Fiction. What saves us? It's a question as old—and as urgent—as humanity itself. With this remarkable book, award-winning poet, essayist, and short story writer Gary Fincke opens an exciting new chapter of his career. Structured as a novel-in-stories, HOW BLASPHEMY SOUNDS TO GOD explores our capacity for loyalty and love as it delves into the lives of people on the brink of faith. In prose so pitch-perfect you'll forget you're reading, Fincke lays open the hearts and souls of mothers and fathers, husbands and wives, daughters and sons—each in their own way struggling to protect themselves from the chaos of life, reaching for things they only barely know exist... or fleeing those they can't quite see. Set in the tumult of the nineteen sixties, HOW BLASPHEMY SOUNDS TO GOD explores the lives of average people rocked by the seismic shifts around them: the specter of Communism, the war in Vietnam, the space race, the Kennedys and Camelot, and the many shifting social mores that spark and flash and too often catch fire. Whether it's a young mother facing her mortality or a wife flaunting her sexual freedom in front of her husband or a father trying to prepare his child for the dangers of life, Gary Fincke handles the fragile lives of his characters with a respect and understanding that will take your breath away. Displaying the same unwavering sensitivity and brilliantly observed detail that brought him two Pushcart Prizes, a Flannery O'Connor Award, a PEN Syndicated Fiction Prize, and many other honors, Gary Fincke has produced a book of heart-breaking depth. Here is a writer at the height of his craft.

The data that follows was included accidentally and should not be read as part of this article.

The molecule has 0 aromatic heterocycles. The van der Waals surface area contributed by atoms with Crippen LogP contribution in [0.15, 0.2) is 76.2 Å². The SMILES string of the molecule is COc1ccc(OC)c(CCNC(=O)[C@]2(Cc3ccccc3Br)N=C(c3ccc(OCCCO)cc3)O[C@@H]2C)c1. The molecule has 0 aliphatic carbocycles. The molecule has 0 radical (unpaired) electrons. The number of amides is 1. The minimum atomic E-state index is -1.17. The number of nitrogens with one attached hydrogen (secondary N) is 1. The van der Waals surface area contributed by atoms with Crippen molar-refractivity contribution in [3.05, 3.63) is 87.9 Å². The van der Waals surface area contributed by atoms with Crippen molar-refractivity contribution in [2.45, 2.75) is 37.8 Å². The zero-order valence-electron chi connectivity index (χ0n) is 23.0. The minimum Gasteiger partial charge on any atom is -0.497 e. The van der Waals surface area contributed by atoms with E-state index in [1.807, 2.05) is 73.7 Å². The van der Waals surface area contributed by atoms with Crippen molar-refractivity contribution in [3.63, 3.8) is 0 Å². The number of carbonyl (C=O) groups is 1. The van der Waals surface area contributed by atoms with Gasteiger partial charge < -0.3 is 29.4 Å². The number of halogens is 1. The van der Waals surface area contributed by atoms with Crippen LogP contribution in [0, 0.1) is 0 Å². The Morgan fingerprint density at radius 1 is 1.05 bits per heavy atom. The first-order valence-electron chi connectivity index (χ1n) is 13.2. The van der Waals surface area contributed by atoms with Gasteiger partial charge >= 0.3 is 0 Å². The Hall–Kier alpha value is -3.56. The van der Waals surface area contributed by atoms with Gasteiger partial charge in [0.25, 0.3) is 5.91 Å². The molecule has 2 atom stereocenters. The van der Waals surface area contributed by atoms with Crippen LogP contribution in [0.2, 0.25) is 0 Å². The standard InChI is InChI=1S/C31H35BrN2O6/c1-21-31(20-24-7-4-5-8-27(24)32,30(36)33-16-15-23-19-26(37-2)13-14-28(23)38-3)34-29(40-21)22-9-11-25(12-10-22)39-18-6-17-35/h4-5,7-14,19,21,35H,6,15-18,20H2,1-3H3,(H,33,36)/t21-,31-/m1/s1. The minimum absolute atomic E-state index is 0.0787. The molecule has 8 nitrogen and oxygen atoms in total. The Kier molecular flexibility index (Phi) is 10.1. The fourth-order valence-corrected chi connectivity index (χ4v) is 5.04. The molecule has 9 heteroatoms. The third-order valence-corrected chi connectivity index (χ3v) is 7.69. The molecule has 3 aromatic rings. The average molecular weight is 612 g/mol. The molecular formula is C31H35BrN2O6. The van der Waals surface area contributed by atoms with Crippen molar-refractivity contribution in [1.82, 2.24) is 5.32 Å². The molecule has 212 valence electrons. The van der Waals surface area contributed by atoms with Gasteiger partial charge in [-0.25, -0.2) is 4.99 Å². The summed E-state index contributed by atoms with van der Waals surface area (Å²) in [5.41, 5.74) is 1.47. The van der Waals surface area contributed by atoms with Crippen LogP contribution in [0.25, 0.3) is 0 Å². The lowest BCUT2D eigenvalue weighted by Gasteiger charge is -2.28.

Winner of the Flannery O'Connor Award for Short Fiction and the Ohio State University/The Journal Poetry Prize, Gary Fincke has published thirty books of poetry, short fiction, and nonfiction, most recently THE KILLER'S DOG (Elixir Press, 2017), Bringing Back the Bones: New and Selected Poems and A Room of Rain: Stories. His stories have appeared in such periodicals as The Missouri Review, Newsday, The Kenyon Review, Black Warrior Review, and CrazyHorse. He has been twice awarded Pushcart Prizes for his work, recognized by Best American Stories and the O. Henry Prize series, and cited fifteen times in the past eighteen years for a "Notable Essay" in Best American Essays. He is the Charles Degenstein Professor of English and Creative Writing at Susquehanna University.Author City: SELINSGROVE, PA USA